Given the lack of health facilities in the area, the mothers have turned to posyandu to monitor their children’s development.
Esni, who volunteers at the South Oenenu posyandu, says she dedicates her time and effort to teach the villagers about health issues because she is deeply concerned about the children’s health.
“I noticed there were so many underweight children in my village. I felt I had to do something to help out,” she says.
Assisted by WVI, Esni underwent training to be a posyandu volunteer.
She was taught basic information about nutrition and health so she could teach the villagers how to make the most of their dry and barren environment to provide decent food for the family.
In neighboring Oenino village, a few kilometers away, villagers have begun integrating the lessons gleaned from their own posyandu with gardening activities, in a scheme called “Kebun Gizi” or “Nutrition Garden.” As part of the program, they are finding ways to make the ground more fertile so they can grow vegetable such as spinach, string beans and carrots.
“Our ultimate goal is to bring women back home so they don’t have to walk so far, leaving their children at home, to work on their land,” Sri Wulandari, the maternal child health and nutrition specialist for the East Nusa Tenggara administration, tells the Globe. “Before we started the garden, mothers had to leave their children for a long time and they didn’t have the opportunity to pay attention to their health.”
Amanda Tnomel, one of the volunteers at the Oenino posyandu, says that even though the village has better access to clean water than South Oenenu, there are still many undernourished children.
Spurred by what they learned at the posyandu, the Oenino women began growing vegetables in their own backyard.
“We began harvesting spinach and string beans a while go,” Amanda says. “The children like their porridge better now that we put some vegetables in it.”
Most of the health and nutrition problems in North Timor Tengah are associated with the lack of clean water.
In Oenino, lives changed for the better when the government, under its National Program for Community Empowerment (PNPM Mandiri), provided water containers, and WVI set up a pipe bringing water from Mount Mantis.
“We always had skin diseases and diarrhea problems before, but now our life is so much better with the clean water,” says Daniel Afu, the Oenino village chief.
With 90 percent of the villagers reliant on farming for their livelihood, having access to a reliable source of water changed everything. All of a sudden they were able to grow and harvest more corn, cassavas and bananas. They even managed to grow leafy vegetables.
Minarto, the Health Ministry’s director of health and nutrition, says overcoming nutrition problems in regions like East Nusa Tenggara calls for a special approach.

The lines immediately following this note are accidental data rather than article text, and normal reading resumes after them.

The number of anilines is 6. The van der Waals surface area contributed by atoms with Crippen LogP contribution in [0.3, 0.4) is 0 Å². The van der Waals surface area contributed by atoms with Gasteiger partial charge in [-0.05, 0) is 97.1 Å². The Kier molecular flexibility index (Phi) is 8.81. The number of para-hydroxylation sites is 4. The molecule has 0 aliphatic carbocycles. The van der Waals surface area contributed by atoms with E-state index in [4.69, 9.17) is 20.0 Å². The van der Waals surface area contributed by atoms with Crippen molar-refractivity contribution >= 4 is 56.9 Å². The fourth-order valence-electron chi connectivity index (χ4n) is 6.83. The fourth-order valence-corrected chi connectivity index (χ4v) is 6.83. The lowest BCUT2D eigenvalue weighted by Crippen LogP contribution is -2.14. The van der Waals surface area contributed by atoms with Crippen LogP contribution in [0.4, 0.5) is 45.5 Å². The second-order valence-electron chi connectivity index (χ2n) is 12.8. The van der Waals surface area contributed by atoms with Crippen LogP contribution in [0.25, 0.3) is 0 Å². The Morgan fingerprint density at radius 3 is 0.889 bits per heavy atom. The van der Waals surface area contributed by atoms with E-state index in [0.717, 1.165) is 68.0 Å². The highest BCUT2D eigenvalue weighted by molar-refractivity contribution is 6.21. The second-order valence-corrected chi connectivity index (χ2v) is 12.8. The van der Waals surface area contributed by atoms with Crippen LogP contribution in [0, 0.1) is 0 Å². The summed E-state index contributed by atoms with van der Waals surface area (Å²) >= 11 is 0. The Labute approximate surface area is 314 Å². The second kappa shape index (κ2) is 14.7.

“We have prepared a very specific intervention to tackle the nutrition problems in East Nusa Tenggara. The strategy is very different from efforts to tackle nutrition problems elsewhere, because the problem is very complex,” he says.
Minarto says that the province, along with 10 others where the prevalence of malnutrition and stunting remain high, will be a model for implement the government’s long-term initiative on the issue, which includes public empowerment, framing reformation and funding disbursement to create more capable health volunteers who can provide proper counseling for mothers.
“However, we also provide a direct intervention for a province like East Nusa Tenggara,” Minarto says. “We give the children medicines, vitamins and additional food, especially for those who are already undernourished.”
East and West Nusa Tengara have the highest rates of malnutrition nationwide. Undernourishment is also still a very common problem in Gorontalo, West Kalimantan, East Java and West Java.
Minarto says the government also plans to revitalize all posyandu by providing incentives for the volunteers and giving funding to support posyandu activities.
According to the Health Ministry’s 2010 Basic Health Survey, 17.9 percent of children under five are underweight nationwide, marking a decrease from 31 percent in 1989.
Fifteen percent is the widely recognized indication of a nutrition emergency.
A UN report released last week noted that while the government had made great strides toward ending malnutrition among children under five, the pace of progress was slowing and there was a danger that Indonesia could miss the target of slashing the rate by two-thirds by 2015, set out under the Millennium Development Goals.